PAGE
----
Beccles firefighter presented with long service award
- Credit: Nick Butcher
A father-of-two has been presented with a special award for 20 years service as an on-call firefighter at Beccles Fire Station.
Ian Turrell, who works full time as a machine technician at M&H Plastics in the town, joined the Beccles crew at the age of 18 after playing in the station’s darts team.
He was presented with the long service medal by The Lord Lieutenant of Suffolk, Lord Tollemache, at the Suffolk Fire and Rescue annual awards ceremony in Ipswich, joined by his wife Kelly and eight-year-old-son Ben.
He said: “It was a very proud moment.
“It was a lovely evening and I really enjoyed it.
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“When I joined I never saw myself doing it for 20 years but I still enjoy doing it.
“There have been a lot of changes since I started. There’s a lot more health and safety involved now but I guess that comes with the nature of the job. But we are also a lot quieter than we ever have been which I think is down to a lot more safety awareness work being done in the community.”
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Mr Turrell, 39, is the third longest serving member of the Beccles team.
His role is described as 3/4 cover, which means he is on call in the evenings, weekends and any other time he is not at work. He has to be on call a minimum of 120 hours a week.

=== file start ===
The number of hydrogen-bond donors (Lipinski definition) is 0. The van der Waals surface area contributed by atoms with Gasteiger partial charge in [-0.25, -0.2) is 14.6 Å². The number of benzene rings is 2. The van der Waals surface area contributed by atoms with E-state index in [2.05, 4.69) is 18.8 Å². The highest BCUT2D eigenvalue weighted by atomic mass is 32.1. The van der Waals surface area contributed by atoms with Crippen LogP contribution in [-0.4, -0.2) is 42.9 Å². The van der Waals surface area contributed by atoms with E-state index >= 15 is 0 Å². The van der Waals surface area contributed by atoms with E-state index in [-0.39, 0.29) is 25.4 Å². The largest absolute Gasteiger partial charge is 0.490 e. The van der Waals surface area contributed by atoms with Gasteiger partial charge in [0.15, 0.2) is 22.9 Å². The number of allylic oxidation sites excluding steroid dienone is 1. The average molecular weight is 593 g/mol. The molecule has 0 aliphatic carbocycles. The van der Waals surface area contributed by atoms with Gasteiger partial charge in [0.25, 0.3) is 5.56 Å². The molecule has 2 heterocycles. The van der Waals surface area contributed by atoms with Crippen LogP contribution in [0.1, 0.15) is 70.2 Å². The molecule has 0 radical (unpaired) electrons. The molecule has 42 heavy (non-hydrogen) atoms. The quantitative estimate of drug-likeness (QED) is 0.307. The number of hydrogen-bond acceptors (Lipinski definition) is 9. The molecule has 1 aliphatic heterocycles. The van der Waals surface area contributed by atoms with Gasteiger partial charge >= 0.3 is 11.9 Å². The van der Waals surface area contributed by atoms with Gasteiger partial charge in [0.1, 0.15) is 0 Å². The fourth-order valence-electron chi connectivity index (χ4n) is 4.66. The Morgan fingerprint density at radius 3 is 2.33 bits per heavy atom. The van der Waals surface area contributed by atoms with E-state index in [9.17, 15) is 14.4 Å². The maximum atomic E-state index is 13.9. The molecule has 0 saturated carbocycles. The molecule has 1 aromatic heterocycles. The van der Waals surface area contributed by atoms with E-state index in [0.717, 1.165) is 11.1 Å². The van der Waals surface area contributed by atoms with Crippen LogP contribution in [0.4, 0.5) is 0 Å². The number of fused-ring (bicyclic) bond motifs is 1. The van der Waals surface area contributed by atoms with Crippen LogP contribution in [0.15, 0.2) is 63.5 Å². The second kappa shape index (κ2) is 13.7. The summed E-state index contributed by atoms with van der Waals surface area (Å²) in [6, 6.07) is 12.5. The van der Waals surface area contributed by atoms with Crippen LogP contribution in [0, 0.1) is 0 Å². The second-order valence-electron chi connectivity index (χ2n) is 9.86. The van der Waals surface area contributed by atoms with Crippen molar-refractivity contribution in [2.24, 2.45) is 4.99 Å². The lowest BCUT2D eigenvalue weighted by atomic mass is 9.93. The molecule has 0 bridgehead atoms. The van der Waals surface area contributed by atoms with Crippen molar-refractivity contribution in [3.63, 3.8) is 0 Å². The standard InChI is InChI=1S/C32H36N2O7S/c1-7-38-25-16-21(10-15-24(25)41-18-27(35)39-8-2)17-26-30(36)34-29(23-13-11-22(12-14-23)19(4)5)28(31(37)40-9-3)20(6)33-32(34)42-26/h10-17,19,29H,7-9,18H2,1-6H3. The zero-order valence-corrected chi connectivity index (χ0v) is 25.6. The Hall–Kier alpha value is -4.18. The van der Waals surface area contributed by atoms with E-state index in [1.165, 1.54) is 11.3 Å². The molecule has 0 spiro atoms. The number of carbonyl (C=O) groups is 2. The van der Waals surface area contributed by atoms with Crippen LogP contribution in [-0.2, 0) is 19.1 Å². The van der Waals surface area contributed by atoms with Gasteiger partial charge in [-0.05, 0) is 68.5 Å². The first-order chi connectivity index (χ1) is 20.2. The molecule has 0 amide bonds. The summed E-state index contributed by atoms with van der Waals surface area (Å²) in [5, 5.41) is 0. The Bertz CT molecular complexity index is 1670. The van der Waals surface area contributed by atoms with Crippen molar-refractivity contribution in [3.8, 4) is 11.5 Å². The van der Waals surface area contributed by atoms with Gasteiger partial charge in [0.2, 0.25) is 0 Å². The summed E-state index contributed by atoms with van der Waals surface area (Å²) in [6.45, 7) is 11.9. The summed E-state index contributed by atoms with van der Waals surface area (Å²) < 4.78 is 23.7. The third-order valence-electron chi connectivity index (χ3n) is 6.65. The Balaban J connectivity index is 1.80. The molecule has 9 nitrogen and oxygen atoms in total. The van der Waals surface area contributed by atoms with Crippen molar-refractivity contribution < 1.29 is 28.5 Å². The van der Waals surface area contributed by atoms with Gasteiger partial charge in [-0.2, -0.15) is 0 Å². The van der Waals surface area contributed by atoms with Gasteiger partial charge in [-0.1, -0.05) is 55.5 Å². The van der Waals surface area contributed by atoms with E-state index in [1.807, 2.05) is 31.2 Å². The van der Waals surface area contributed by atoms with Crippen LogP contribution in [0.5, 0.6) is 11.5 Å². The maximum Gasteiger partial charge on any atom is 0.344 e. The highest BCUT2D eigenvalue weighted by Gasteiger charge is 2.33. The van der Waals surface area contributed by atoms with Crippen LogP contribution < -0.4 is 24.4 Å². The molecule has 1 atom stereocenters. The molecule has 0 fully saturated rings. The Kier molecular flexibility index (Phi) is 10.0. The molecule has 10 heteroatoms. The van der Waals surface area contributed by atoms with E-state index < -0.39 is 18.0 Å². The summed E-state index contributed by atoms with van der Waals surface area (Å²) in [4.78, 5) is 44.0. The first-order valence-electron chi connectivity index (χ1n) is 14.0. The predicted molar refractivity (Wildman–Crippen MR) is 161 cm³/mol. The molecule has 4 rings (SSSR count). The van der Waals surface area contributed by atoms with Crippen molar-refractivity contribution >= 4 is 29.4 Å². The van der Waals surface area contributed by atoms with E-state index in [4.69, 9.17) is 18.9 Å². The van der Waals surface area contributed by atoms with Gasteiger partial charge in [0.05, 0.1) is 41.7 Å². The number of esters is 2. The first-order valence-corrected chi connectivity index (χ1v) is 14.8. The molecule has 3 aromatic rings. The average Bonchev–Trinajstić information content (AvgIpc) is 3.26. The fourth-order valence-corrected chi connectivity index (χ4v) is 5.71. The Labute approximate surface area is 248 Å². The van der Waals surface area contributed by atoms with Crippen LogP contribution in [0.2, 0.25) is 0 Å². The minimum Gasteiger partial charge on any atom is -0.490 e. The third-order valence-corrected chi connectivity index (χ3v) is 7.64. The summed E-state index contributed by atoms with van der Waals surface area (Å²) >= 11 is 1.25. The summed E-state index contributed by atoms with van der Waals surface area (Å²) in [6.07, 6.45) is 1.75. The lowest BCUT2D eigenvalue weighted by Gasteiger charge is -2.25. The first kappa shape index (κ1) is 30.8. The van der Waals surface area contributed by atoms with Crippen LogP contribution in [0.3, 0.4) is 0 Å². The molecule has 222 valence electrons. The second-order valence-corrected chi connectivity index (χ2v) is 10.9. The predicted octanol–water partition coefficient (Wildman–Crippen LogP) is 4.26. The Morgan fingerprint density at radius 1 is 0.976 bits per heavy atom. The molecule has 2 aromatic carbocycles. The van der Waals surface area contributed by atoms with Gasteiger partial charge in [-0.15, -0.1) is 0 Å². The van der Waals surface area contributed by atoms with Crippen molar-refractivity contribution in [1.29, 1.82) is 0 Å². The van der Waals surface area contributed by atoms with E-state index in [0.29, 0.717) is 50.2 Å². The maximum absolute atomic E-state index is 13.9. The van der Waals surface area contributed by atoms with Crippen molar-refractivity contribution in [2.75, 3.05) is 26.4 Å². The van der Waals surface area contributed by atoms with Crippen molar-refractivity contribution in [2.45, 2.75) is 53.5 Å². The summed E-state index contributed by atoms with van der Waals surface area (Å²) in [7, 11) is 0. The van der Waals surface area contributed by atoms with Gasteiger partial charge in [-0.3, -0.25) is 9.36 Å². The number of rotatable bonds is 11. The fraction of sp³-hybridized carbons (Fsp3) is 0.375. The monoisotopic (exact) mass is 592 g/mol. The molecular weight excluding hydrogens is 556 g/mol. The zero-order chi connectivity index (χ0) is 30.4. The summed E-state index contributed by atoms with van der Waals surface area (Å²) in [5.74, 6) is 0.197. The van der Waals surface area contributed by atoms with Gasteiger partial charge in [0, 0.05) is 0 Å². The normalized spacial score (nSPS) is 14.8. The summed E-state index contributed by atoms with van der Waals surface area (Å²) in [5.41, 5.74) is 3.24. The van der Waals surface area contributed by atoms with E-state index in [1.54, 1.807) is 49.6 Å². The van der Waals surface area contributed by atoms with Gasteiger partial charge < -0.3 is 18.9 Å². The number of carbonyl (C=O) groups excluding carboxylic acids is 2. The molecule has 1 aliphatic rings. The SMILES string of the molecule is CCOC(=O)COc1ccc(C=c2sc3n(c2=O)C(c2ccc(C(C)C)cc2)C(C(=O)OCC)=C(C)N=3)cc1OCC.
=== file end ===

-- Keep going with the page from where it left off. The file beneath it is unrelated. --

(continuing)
He said: “It is difficult because it is a tie and if the children want to go out I have to check how many people are on-call first but after this length of time you just learn to fit it around things.
“It is probably the hardest for my wife because the call-outs are never at convenient times and she has to put up with quite a lot.”
During his time at Beccles, Mr Turrell has attended a wide range of operational incidents including the large chemical incident at CEFAS in Lowestoft, the Premier Foods fire in Bury St Edmunds and a collision in Worlingham which involved nine school children.
Beccles Fire Station currently has 13 firefighters. Each on-call firefighter is sent an alert when an incident comes in and the first six members to arrive at the station change into their uniform and board the engine. Mr Turrell said: “We are an unusual station because we’ve got the fire engine as well as a command support vehicle (CSV) and we try to keep them both on the run so they are available which means we need six people available at all times.”